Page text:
NEUROPA: new innovative European project to treat neurodegenerative diseases with laser light
The research group for Monitoring and Modulation of Brain Circuits in Brain Diseases of the Institute of Neurosciences (UBNeuro) led by Dr. Mercè Masana participates in the NEUROPA project. The project is led by a pioneering international consortium in the field of phyto-optogenetics, with experts in photonic engineering, imaging and neurobiologists. Phyto-optogenetics is an innovative technique that combines genetic and optical methods to selectively stimulate brain circuits using light. Specifically, the goal of NEUROPA is to develop new types of photoreceptor proteins called phytochromes that can be activated by a new type of laser that emits infrared light. With this laser we could modulate the neural network in the long term with a compact and non-invasive device.
The project is aimed at improving symptoms in specific brain disorders such as Huntington’s disease or cognitive impairment in Alzheimer’s. Current advances in viral bioengineering allow the expression of phytochromes in the brain to be directed through an external and less invasive action. These phytochromes will be expressed in subpopulations of neuronal cells within specific areas of the brain, and can be modulated with the new compact laser depending on the symptoms to be improved. A spectroscopy-based system will also be designed to monitor the activity of the neural network and how it changes when phytochromes are activated from the cerebral bloodstream.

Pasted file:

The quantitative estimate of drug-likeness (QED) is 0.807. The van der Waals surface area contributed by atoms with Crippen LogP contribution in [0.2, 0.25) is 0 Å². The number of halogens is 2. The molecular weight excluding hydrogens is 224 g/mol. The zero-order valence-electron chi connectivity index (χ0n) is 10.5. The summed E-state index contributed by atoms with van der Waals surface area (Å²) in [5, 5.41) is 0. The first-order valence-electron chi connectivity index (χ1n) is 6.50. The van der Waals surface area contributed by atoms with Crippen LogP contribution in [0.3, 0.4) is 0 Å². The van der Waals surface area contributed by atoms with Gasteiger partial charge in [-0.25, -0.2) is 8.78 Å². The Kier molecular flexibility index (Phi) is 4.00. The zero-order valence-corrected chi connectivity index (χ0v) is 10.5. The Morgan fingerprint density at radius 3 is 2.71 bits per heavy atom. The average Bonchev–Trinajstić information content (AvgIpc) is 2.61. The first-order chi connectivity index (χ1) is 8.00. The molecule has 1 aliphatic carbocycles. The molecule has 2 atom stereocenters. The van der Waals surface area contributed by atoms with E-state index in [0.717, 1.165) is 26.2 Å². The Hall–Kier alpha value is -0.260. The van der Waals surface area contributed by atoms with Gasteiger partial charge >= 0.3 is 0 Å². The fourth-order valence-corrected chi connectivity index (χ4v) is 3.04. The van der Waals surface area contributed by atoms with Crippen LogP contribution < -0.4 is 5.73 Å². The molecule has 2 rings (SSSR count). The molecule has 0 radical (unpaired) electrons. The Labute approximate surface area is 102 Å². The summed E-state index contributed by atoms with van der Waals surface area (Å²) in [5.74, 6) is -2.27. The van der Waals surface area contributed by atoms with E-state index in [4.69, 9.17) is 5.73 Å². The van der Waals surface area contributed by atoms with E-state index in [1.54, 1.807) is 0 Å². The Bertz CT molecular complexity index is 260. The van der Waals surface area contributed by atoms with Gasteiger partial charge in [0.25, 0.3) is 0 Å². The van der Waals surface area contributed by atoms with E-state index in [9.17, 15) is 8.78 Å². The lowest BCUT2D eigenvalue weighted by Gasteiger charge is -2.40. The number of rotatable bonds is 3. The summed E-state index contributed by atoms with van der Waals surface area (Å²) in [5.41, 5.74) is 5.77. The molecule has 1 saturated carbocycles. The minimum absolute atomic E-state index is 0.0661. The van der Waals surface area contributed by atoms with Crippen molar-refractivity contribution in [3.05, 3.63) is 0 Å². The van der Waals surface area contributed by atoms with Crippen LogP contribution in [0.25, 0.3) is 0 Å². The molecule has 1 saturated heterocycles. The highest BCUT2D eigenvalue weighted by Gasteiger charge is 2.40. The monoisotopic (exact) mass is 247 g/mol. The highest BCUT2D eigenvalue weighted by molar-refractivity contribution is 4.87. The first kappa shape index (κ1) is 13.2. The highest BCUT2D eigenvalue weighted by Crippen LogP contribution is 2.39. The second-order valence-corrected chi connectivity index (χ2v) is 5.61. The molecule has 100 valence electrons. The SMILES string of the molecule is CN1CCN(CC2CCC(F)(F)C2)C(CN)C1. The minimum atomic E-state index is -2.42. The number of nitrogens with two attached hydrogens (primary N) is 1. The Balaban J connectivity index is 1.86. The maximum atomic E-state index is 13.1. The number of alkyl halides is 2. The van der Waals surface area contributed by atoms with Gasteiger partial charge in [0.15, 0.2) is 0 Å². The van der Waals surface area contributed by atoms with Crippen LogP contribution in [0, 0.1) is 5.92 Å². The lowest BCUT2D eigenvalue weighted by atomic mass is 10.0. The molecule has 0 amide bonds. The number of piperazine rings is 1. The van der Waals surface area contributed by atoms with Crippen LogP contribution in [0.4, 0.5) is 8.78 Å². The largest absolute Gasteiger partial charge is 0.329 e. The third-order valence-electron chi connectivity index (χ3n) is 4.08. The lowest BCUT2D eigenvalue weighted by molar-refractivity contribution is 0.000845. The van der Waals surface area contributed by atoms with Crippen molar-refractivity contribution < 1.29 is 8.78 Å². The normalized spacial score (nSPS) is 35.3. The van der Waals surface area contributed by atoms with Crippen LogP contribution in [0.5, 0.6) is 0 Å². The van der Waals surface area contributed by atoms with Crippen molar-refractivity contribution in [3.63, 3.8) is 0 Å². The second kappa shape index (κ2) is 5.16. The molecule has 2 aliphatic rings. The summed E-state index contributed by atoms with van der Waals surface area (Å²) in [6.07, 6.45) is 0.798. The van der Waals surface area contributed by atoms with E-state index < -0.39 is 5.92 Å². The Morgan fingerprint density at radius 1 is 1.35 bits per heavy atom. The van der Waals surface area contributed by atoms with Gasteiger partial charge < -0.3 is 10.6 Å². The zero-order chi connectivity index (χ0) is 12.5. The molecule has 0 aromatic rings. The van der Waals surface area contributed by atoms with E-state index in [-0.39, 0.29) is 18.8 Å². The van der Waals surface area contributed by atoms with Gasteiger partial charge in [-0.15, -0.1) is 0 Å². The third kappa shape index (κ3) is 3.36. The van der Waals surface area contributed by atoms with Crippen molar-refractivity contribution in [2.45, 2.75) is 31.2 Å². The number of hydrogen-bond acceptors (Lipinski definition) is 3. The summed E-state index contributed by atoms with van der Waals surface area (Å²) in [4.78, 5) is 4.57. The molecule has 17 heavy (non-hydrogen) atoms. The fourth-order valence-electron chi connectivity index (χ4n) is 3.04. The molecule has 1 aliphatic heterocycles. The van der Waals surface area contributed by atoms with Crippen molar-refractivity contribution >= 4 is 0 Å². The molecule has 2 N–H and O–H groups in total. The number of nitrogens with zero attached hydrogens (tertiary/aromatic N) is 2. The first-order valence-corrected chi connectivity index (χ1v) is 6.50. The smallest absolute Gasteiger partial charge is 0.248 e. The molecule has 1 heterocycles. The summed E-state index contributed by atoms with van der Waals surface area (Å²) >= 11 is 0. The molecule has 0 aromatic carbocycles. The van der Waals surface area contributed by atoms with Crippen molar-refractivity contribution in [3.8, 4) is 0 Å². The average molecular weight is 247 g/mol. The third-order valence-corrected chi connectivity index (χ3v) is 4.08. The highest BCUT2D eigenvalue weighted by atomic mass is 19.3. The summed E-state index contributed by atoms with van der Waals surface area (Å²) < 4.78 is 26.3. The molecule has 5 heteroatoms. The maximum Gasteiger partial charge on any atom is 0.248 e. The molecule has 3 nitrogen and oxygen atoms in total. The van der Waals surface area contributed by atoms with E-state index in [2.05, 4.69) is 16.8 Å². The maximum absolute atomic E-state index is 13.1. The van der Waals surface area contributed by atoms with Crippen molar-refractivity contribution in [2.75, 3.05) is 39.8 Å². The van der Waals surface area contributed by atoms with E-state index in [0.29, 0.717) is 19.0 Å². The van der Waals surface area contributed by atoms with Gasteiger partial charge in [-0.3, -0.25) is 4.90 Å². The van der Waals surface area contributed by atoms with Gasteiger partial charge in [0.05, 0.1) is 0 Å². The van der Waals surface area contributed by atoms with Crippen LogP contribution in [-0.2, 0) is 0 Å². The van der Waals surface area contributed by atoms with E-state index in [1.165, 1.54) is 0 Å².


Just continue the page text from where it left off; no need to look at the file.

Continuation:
The project has received 3.6 million euros in funding from the European Union through the program dedicated to emerging technologies, Future and Emerging Technology (FET). The consortium of the project, led by the University of Aston, includes the University of Bayreuth (Germany), the University of Oulu (Finland), the University of Barcelona (Spain), Pharmacoidea (Hungary), the Sorbonne University (France) and DLM Consultancy Services Ltd (United Kingdom). The members of the UB research team are international referents in the study of Huntington’s disease and other disorders related to the basal ganglia, with extensive experience in molecular and cell biology, as well as neural networks, optogenetics. and behavioral studies.
The research group led by Dra. Mercè Masana participates in the NEUROPA project validating the use of new types of phyto-optogenetics to improve symptoms in models of neurodegenerative diseases.